Blog Author: Peter Hibberd
This article is primarily concerned with the manner that retrofitting of buildings might impact on the procurement for its delivery, and whether adequate standard form contracts exist.
Simply put, retrofitting of buildings is the introduction of new or modified parts or equipment not available at time of build. Contrast this with repair, which is only to restore something broken or damaged to a good condition or working order. Also, contrast it with renovation and renewal, which restores to a new or fresh condition and often includes a measure of improvement.
Retrofitting has different angles, for example, the driver for the Technology Strategy Board’s publication ‘Retrofit for the Future’ is the need to reduce energy use and carbon emissions. Others use sustainability, which is much wider, as the driver. Sustainability embraces the concept of retaining buildings and their repurposing through adaptive reuse. Where appropriate it adapts existing buildings, rather than demolish and rebuild. Other important drivers of retrofitting are the improvement of living and working conditions and improving operational aspects within organisations. Although retrofitting plays a large part in residential buildings it is also relevant to other buildings.
Altruism alone is seldom enough to make progress; an economic driver is necessary, particularly with non-residential buildings. Economic benefit must arise. This often depends upon the ownership of the buildings for retrofit. Homeowners, home occupiers, private or public companies or the public sector have the same primary objective, but the scale of the work and its implementation varies enormously.
Delivery of any retrofitting programme is not only dependent on suitable and cost-effective technical solutions in respect of the building itself but also on finding suitable means of delivering such work. Ownership of buildings together with the nature and scale of the retrofit project are significant factors in the procurement of the works and in determining appropriate contractual arrangements.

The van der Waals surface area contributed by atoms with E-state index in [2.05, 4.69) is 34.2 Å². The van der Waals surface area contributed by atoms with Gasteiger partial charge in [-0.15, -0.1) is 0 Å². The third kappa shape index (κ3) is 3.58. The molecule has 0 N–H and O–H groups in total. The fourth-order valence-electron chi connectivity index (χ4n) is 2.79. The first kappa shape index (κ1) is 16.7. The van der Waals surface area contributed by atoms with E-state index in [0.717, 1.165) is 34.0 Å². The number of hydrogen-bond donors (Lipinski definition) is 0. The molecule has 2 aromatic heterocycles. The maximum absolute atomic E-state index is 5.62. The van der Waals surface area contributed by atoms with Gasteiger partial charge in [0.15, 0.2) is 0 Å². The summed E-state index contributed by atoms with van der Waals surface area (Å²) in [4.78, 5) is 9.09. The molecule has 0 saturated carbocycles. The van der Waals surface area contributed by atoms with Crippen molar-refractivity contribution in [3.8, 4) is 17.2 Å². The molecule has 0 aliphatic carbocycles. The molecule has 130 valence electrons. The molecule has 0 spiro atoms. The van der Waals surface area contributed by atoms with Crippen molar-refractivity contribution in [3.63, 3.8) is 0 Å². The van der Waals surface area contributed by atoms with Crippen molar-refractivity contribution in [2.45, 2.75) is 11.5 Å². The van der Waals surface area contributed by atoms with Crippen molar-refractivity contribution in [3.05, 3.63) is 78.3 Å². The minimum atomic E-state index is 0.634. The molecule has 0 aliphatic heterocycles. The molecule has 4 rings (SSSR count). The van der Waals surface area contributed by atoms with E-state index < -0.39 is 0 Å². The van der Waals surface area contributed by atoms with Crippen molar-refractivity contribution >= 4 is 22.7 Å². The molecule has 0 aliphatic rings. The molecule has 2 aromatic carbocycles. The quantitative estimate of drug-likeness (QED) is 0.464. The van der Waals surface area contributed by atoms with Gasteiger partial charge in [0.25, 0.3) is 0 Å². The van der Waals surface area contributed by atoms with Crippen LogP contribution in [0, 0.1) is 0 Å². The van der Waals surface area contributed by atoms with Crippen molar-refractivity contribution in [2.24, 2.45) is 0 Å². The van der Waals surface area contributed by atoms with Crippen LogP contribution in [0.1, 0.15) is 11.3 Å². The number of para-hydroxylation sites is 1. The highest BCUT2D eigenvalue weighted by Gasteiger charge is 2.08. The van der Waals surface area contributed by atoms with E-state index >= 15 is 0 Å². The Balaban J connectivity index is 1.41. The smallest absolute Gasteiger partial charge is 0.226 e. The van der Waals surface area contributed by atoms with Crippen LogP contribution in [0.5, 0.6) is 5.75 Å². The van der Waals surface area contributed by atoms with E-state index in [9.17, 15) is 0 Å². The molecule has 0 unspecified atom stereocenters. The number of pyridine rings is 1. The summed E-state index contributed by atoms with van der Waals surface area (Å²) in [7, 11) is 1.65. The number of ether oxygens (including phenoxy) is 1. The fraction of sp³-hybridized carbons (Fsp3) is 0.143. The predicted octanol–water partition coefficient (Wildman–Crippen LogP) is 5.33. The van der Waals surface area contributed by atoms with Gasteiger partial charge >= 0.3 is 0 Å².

A principal issue concerns whether the retrofit primarily involves specialist engineering work or just straightforward building works. However, even in situations where someone sees the work as purely specialist, e.g., installation of a heat pump, there is associated building work.
Whether the premises are vacant or occupied is relevant because of the greater health and safety concerns of occupation. Those concerns and other practical difficulties that the occupants might encounter, where they remain in situ, may lead to decanting, extensive protective works, and restricted hours of working. Factors the procurement process must take account of.
The things that influence the precise nature of retrofitting work, include energy performance requirements, availability of funding, grants such as the Green Homes Grant Scheme, and technical expertise. Building ownership and the number of properties involved are relevant. PAS 2035:2019 is a code of practice that sets out a framework of best practice for the implementation of energy retrofit measures to existing buildings in the UK. It is an important document in guiding the process of procurement but interestingly it does not mention contract. The intention of the following is to fill the gap.